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The French Dispatch Is A Tribute To Print Journalism With Wes Anderson’s Signature Humour & Style
Remember magazines? I remember growing up reading magazines, but the newer generations might have grown up completely paperless, making magazines and other printed media a relic of the past. Director Wes Anderson is known for exploring nostalgia in his movies including ones relating to childhood (2012’s Moonrise Kingdom), romanticizing the past (2014’s The Grand Budapest Hotel) and more.
His latest movie, The French Dispatch, is the same, but this time around focusing on paying tribute to printed or old-school journalism. With a star-studded cast and the director returning to live-action films for the first time since 2014’s The Grand Budapest Hotel, how does The French Dispatch fare?
First of all, let me just say that out of all of Wes Anderson’s films, The French Dispatch is the most difficult to explain. The title of the movie refers to the Sunday supplement of the Liberty, Kansas Evening Sun Newspaper. The movie takes place in the fictional French town of Ennui-sur-BlasÃ©. The movie begins with the death of the newspaper editor, Arthur Howitzer Jr. (Bill Murray). With the obituary as the catalyst, we then go on about four stories in the final issue of the French Dispatch and how the journalists who wrote them as the stories unfolded before their eyes.
The first short prologue follows Herbsaint Sazerac (Owen Wilson) as he tours the town of Ennui. The first major story of the movie’s anthology format, The Concrete Masterpiece, follows convict Moses Rosenthaler (Benicio Del Toro) and how his love for Simone (Lea Seydoux) inspires his art, which Julien Cadazio (Adrien Brody) wishes to exploit. The second, Revisions To A Manifesto, features a journalist named Lucinda Krementz (Frances McDormand) covering the rise of a political revolution instigated by radical students, including Zeffirelli B. (Timothee Chalamet) and Lyna Khoudri (Juliette).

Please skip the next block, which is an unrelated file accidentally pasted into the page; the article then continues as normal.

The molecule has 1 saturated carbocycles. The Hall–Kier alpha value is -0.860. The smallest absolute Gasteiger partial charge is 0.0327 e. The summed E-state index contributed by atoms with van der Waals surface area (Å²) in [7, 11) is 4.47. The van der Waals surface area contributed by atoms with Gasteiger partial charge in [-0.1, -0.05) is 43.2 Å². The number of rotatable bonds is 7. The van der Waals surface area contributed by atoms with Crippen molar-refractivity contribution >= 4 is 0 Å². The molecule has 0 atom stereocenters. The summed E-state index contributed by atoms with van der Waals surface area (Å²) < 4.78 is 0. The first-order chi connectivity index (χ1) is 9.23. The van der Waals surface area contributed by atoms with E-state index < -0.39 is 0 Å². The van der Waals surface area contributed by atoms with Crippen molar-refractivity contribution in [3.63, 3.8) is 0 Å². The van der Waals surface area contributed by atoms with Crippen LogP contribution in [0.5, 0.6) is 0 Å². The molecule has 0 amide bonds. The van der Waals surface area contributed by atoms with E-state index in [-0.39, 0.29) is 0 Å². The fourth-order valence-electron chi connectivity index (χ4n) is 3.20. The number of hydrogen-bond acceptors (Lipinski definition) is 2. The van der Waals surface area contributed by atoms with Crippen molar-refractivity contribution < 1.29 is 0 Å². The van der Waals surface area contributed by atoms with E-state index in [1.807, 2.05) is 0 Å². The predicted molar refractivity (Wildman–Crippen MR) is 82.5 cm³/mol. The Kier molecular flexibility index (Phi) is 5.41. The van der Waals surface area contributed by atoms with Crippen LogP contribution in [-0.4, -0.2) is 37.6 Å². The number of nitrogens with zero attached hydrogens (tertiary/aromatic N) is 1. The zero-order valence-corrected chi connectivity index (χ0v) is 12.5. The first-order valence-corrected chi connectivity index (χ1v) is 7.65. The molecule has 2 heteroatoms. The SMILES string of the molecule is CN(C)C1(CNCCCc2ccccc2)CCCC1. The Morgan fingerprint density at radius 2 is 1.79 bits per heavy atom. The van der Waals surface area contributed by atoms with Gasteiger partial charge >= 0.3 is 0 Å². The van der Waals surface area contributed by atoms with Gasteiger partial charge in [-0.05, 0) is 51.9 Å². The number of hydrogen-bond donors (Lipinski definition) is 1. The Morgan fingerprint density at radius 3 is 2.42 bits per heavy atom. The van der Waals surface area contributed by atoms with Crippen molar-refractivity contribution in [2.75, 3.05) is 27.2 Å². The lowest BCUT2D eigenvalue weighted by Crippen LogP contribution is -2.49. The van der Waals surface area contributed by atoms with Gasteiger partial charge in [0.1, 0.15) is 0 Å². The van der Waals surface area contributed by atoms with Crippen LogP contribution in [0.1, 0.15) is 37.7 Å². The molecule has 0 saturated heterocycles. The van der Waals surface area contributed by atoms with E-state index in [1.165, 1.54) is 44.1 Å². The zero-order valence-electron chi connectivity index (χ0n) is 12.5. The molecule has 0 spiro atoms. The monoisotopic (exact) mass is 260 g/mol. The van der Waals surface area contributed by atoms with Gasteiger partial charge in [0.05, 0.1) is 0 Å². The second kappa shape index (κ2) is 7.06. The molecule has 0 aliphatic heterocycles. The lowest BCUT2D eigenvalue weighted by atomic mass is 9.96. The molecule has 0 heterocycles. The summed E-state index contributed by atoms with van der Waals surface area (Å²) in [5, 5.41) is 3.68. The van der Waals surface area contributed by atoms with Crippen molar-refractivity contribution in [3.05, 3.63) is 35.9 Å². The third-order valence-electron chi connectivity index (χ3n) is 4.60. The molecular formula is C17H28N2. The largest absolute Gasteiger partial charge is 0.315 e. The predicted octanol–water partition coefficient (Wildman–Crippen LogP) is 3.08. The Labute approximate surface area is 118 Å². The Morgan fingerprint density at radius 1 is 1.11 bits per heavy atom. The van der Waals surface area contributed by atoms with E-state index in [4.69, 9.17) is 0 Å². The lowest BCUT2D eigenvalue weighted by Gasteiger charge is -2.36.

The third and final story, The Private Dining Room Of The Police Commissioner, is perhaps the longest and most elaborate of them all. It follows journalist Roebuck Wright (Jeffrey Wright) who primarily covers food and dining, but finds himself embroiled in a crime as it unfolds, involving various characters played by performers like Willem Dafoe, Edward Norton, and many others.
It’s best to experience them all yourself, as Wes Anderson’s unique visual aesthetics and humour can sometimes be unexplainable. Each of these stories featured the use of black and white for flashbacks, switching back and forth between that and a bit of colour now and then. Arguably the best story in The French Dispatch is The Concrete Masterpiece, but that also means that the movie starts out strong but ends rather on a lower note.
Each story is pretty much disparate from the other, with its own respective themes. The issue with most anthology movies is balance, or rather, imbalance. It’s extremely rare for every story in an anthology to be equally great, and there are usually some bad apples amongst the good ones. Fortunately, none of the story segments in The French Dispatch are bad, but some are certainly better than others.
For example, one of the highlights of the movie is a brief 2D animated sequence in The Private Dining Room Of The Police Commissioner. It’s an exciting and whimsical part of the movie that reminded me of European-style comic boom aesthetics like The Adventures Of TinTin or Asterix And Obelix. This animated sequence is also a testament to how phenomenal Wes Anderson’s previous animated movies were, including 2009’s Fantastic Mr. Fox and 2018’s Isle Of Dogs. It makes one wish that he would return to doing more animated feature films in the future.
The French Dispatch feels a lot like Wes Anderson trying to experiment a little bit more than usual. It’s harder to follow compared to his previous more straightforward films like The Grand Budapest Hotel or The Royal Tenenbaums. The biggest problem is the lack of an overarching thematic connection between the story segments in this anthology movie. This makes the pacing of the film suffer a bit, as it feels like you’re watching several different short films one after another. It ultimately results in a disjointed feeling, and a more cohesive narrative would have made the film even better.
If you’re a long-time Wes Anderson fan, The French Dispatch is sure to be a feast, especially a visual one. However, it seems like this movie gets lost in the abstract and perhaps prioritizes more style over substance.
Still, this is a movie worth watching for fans of the director, especially those who can appreciate his unique aesthetics and humour. I recommend watching something more beginner-friendly like The Grand Budapest Hotel or The Royal Tenenbaums to get used to his style before devouring the smorgasbord of The French Dispatch.
We attended an early screener of The French Dispatch courtesy of GSC International Screens. The French Dispatch is slated to premiere on 6 January 2022 in selected GSC Cinemas nationwide.
– Aurum Theatre, The Gardens Mall
– GSC Mid Valley KL
– GSC 1 Utama
– GSC Tropicana Gardens Mall
– GSC IOI City Mall Putrajaya
– GSC Gurney Plaza
– GSC Dataran Pahlawan Melaka
– GSC Ipoh Parade
– GSC Paradigm Mall Johor
– GSC The Spring Kuching
– GSC Imago Mall Kota Kinabalu